Among the unending items we fact-check, spell-check, grammar-check and style-check at the mighty copy desk are the names of University of Michigan officials, guest speakers, Ann Arbor residents and students. Names are easy. It takes a simple Google, LinkedIn or MCommunity search to make sure we publish people’s names correctly. The Daily’s coverage at its core is about the people who fill this campus, city and state through their actions, opinions and — more explicitly — their quotes. My job is to check such names.

But every so often, typos and mix-ups compromise the correct identification of our subjects.

When you introduce yourself, you start by saying your name. Names last longer and reflect more of your identity than titles do.

One of my first middle school English assignments was to learn the origin stories of my name. That night I dove into the deeper meanings behind my names using Google and the fount of wisdom that is my mom.

My given middle name is Madeline, a hopeful moniker bestowed upon me by my mother who wanted to give me an out and an option for an easier life with an English name. Yes, I was named after Ludwig Bemelmans’s small, rambunctious redhead Parisian schoolgirl who needed an appendectomy. And yes, I own several hardcover volumes of the books.

After an evening of light research and questioning, I discovered that “So Jung” roughly means “foundation light,” and “Madeline” means “tall tower.” As a cheeky sixth-grader, I thought it ingenious to combine both meanings into one: lighthouse. Since completing that homework assignment, I have loved my name. Secretly, I hope it’s a self-fulfilling prophesy.

However, I firmly believe that living and trying to work with a Korean name in this diverse American society should not be as bothersome as it is. Most second-generation children of Asian immigrants have an American first name followed by an Asian middle name. Mine reverses the norm.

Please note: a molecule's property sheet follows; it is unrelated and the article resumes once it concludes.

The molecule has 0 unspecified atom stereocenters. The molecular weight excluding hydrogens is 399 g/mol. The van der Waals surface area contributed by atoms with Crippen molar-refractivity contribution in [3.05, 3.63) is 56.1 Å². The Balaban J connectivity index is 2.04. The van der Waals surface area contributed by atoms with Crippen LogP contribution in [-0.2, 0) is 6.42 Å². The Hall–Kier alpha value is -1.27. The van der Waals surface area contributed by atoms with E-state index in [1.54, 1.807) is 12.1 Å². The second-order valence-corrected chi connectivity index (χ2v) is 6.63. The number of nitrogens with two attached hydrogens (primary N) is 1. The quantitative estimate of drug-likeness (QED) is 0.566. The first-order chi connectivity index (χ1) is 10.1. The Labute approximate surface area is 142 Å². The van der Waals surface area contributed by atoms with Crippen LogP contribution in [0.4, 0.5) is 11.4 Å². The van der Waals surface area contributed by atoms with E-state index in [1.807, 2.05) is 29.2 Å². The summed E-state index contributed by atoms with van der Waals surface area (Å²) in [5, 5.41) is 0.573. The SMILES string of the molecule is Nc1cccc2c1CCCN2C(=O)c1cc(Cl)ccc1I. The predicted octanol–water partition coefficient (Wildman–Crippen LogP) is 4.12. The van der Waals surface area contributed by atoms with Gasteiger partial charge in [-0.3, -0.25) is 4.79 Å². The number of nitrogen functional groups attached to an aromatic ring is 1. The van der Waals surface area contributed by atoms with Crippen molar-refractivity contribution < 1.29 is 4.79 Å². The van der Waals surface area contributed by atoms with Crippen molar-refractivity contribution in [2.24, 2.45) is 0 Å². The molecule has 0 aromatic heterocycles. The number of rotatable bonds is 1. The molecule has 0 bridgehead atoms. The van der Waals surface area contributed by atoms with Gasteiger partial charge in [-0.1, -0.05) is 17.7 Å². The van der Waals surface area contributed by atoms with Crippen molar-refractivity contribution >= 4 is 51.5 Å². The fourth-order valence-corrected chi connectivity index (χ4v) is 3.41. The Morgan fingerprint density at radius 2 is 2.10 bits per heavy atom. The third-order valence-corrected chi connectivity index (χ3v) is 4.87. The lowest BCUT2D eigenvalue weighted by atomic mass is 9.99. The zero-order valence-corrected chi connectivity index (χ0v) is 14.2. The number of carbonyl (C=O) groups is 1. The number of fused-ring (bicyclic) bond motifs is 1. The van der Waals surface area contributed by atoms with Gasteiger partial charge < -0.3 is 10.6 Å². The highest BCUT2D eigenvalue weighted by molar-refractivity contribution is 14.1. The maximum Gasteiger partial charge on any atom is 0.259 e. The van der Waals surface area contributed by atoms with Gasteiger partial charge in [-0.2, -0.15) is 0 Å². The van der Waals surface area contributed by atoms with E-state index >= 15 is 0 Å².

S-o space capital-J-u-n-g. Two words with no dash. I find it eternally frustrating that my driver’s license, voting record and Scantron test bubbles cannot reflect this fact.

I have tried embracing “Madeline.” During sophomore year of high school, I was sick of teachers, substitutes and coaches mispronouncing my name so I introduced myself as “Maddie.” The experiment only lasted one year.

My mom and I discuss the tradeoffs of authenticity, convenience, identity and assimilation nearly every time I come home from school. But I am stubborn. Could it be true that hiring managers or internship coordinators have passed me over because my résumé seems foreign? I naively pray that racism is just a conspiracy.

When strangers, friends or professionals decide that “So” or “Kim” suffice for their ease, I try to correct them politely, but internally I question if they respect me.

Since coming to college, simplicity and endearment have chipped away at my stubbornness. When I order food, I use my initials “SJ” or “SJK,” and many peers across campus affectionately shorten my two-syllable name to “Soj.”

To everyone who interacts with other people — so, everyone — please take 10 seconds to make sure you spell someone’s name right. I know they will appreciate it.

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